By Jacob Stockinger
This weekend, the Madison Symphony Orchestra is offering a MUST-HEAR concert.
It seems to be escaping the attention of a lot of people – probably because it features young and relatively unknown names: the 29-year-old American pianist Jonathan Biss (below top, who will make his Madison debut and will be on Thursday’s “The Midday” program from noon to 1 p.m. on WERN 88.7 FM) and German conductor Patrick Strub (below bottom, who made his debut here last season with a stellar performance with UW Symphony Orchestra).
Plus, the repertoire is not that well-known or familiar: Mozart’s Piano Concerto No. 9 “Jeunehomme” is not the famous “Elvira Madison” or another of the most famous later of Mozart’s 27 concertos. And Brahms’ Serenade No. 1 doesn’t carry the cachet of his four symphonies, four concertos or two overtures. Plus, few people know more of Carl Maria von Weber’s music than “Invitation to the Dance.” His Overture to “Oberon” will be performed.
But the relative rarity of that repertoire is precisely one reason to go hear it. Here is a link to porgram notes if you want to find out more:
Plus, make no mistake.
These young, so-called no-name musicians have major firepower when it comes to delivering superior classical music. I have heard them and I know. Trust The Ear. If you haven’t heard them yet and don’t hear them now, I am sure you will be hearing about them in the future.
Performances are in Overture Hall on Friday at 7:30 p.m., Saturday at 8 p.m. and Sunday at 2:30 p.m.
Tickets are $15-$75. Call the Overture Center box office at 258-4141.
J.S. BACH TURNS 325
Saturday is a historic day to celebrate Sunday as a historic day. And so is Tuesday (see below).
On Sunday, Johann Sebastian Bach – the composer of all composers — turns 325.
And to mark it Wisconsin Public Radio is sponsoring Bach Around the Clock or BATC, a noon to midnight event in the Pres House, 731 State St., near the Library Mall, where amateurs and professional musicians will perform Bach’s music to celebrate his birthday.
It’s live only, with no radio broadcast – although WPR is working on live web-streaming.
The event is the brainstorm – note storm? — of Cheryl Dring (below), the music director of WPR and the host of “Morning Classics” from 9 a.m. to 11 a.m. Monday through Friday. She borrowed it from her native New Orleans where they held a 24-hour Bach Around the Clock in a church.
She says she hopes if this is successful, to do it if future years and to expand it.
She may just have her wish come true, judging by the interest this inaugural BATC has created.
The full schedule is still being decided, but here are some highlights: Keyboardist Trevor Stephenson (below) of the Madison Bach Musicians and Edgewood College is kicking things off at noon.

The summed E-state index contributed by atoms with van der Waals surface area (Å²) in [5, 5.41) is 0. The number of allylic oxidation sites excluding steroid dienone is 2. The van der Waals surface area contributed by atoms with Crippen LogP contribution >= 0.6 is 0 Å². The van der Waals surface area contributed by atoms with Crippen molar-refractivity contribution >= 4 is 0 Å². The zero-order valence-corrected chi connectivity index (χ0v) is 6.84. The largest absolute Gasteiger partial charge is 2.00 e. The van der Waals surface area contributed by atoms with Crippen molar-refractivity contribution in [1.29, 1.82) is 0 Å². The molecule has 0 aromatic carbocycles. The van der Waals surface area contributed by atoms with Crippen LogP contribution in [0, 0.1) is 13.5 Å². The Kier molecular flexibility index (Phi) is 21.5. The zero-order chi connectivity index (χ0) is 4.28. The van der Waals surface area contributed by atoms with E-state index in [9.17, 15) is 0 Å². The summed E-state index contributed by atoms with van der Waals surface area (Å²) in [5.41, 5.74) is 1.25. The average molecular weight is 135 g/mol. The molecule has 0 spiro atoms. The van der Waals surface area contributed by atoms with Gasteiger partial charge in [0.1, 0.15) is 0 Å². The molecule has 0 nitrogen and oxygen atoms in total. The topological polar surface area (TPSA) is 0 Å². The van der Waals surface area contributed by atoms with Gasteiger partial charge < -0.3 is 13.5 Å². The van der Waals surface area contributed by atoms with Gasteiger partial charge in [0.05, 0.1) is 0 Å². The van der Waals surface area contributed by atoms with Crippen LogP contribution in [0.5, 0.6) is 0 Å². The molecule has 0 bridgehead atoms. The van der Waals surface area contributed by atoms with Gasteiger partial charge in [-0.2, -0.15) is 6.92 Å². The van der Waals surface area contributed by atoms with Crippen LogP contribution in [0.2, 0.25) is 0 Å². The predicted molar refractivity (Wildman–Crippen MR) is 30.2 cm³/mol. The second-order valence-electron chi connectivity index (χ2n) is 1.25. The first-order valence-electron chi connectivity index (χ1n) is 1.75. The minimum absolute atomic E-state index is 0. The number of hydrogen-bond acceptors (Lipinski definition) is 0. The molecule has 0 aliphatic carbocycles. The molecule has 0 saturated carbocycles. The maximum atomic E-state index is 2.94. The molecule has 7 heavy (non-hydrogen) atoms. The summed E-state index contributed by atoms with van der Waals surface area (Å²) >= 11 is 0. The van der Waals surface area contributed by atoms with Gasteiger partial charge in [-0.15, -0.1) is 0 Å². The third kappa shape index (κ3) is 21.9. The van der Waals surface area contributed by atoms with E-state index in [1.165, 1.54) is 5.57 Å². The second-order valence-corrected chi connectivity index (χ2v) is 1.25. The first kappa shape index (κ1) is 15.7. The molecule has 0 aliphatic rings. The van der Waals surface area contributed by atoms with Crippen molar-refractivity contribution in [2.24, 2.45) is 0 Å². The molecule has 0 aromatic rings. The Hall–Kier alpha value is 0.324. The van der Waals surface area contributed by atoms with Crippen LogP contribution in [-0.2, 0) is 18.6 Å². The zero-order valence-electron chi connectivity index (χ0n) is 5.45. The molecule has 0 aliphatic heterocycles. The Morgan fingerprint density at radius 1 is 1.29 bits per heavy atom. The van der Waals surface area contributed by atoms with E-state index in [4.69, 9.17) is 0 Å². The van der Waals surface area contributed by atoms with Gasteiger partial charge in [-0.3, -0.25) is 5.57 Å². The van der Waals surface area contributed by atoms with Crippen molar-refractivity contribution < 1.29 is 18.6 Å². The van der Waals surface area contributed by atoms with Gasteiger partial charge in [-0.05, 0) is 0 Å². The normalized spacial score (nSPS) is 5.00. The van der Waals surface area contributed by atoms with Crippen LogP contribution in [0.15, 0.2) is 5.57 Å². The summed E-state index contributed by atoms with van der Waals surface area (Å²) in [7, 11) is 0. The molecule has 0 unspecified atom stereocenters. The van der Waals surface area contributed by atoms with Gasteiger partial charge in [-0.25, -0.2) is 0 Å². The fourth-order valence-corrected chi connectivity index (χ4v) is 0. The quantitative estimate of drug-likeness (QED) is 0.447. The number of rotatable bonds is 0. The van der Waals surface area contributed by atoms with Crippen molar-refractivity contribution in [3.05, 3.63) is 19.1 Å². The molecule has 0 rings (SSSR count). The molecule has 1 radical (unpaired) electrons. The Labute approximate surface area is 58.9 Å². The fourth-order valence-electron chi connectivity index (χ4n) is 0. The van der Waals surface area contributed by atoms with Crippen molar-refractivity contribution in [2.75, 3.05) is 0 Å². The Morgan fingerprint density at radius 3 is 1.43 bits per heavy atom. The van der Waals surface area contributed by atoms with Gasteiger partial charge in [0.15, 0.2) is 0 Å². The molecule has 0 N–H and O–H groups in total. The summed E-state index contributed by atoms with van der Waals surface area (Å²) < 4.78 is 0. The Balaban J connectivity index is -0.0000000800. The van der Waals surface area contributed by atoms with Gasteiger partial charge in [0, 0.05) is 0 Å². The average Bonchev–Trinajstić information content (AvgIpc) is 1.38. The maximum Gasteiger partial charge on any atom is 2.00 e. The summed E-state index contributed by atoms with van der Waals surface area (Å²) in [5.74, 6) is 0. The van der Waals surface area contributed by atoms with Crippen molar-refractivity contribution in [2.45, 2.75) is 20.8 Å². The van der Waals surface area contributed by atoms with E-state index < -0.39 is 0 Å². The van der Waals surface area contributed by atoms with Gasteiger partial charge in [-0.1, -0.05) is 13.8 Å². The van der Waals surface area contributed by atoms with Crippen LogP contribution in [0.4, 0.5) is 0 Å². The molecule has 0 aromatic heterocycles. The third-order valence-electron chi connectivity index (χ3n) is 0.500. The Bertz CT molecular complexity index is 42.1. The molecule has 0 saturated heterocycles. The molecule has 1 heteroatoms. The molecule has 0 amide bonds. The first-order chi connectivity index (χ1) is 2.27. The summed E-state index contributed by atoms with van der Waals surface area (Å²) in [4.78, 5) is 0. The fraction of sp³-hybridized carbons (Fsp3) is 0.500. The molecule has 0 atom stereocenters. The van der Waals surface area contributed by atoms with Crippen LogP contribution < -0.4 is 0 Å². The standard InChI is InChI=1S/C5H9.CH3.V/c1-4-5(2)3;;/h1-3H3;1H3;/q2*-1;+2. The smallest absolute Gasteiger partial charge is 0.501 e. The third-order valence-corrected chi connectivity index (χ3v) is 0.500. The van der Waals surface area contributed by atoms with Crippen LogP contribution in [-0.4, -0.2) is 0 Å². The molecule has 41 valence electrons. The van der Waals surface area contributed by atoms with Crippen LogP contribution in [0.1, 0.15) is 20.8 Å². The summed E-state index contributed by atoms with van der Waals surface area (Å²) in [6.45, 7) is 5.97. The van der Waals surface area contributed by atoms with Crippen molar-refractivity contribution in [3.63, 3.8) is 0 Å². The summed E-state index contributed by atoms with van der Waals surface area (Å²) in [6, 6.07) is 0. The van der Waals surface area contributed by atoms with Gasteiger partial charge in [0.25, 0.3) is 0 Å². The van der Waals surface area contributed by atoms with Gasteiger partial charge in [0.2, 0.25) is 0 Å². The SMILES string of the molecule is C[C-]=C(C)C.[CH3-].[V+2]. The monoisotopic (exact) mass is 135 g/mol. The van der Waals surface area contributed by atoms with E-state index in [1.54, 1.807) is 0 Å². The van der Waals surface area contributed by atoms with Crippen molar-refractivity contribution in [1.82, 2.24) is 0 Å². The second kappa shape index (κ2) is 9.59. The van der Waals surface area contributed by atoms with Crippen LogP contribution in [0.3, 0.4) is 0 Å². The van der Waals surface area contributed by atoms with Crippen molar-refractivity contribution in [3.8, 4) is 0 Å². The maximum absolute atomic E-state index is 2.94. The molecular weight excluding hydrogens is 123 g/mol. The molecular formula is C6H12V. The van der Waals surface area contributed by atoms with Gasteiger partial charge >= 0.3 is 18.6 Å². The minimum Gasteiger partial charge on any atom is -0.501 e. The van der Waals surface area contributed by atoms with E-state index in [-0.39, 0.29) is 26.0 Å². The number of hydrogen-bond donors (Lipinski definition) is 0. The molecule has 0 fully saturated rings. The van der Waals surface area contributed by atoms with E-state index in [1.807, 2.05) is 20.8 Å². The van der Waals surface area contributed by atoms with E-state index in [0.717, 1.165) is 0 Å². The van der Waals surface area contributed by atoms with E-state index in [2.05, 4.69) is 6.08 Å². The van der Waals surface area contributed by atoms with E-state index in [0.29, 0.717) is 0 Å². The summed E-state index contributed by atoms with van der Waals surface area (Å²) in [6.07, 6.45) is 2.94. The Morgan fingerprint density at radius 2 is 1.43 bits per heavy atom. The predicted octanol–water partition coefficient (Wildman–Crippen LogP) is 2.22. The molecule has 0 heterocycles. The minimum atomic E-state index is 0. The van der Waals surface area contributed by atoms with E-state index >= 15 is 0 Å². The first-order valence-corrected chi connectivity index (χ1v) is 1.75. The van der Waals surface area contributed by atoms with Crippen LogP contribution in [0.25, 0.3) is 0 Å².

Piano teacher, UW voice coach and former Wisconsin Public Radio host and music director Bill Lutes is bringing his piano studio with some Two-Part Inventions and Three-Part Sinfonias as well as some preludes and fugues from “The Well-Tempered Clavier,” and some movements from the French suites other suites.
The Wisconsin Chamber Choir is performing choruses from the “St. John Passion” at 5:30 p.m.; a couple of the Madison Symphony Orchestra musicians are coming after their concert Saturday night And UW organist and harpsichordist John Chappell Stowe is taking the late wrap-up shift from 10-midnight – when the Birthday Boy gets a cake.
Also on Saturday, at 4 p.m. in nearby Morphy Hall, UW pianist Ina Selvelieva (below), performs a recital. The program includes “Desperate Measures” (Paganini Variations) by Robert Muczynski; “Sonata in E-flat major,” Op. 27, No. 1 by Beethoven; selected etudes from “Etudes tableaux” by Rachmaninoff; and “Gaspard de la Nuit” by Ravel. Admission is free and open to the public. (She will perform the same program without the Ravel at the First Unitarian Society’s free Noon Musicale on Friday from 12:125 to 1 p.m. at 900 University Bay Drive.)
Also on Saturday, and also at 4 p.m., in Mills Hall, the UW Trumpet Ensemble will perform. All the trumpet majors at the School of Music participate in this concert of works for different numbers of trumpets—quartets and quintets up to the full ensemble of 17 members. The program includes an arrangement for seven trumpets of the overture to “The Barber of Seville” by Rossini, utilizing instruments of different sizes and range. UW virtuoso trumpeter John Aley is the director. Admission is free to the public.
On Sunday from 12:30 to 2 p.m., “Sunday Afternoon Live from the Chazen” welcomes Chris Cramer, guitar and Yi-Lan (Elaine) Niu, soprano, in Brittingham Gallery III at the Chazen Museum of Art.
The concert will be broadcast live on Wisconsin Public Radio, 88.7 FM in the Madison area.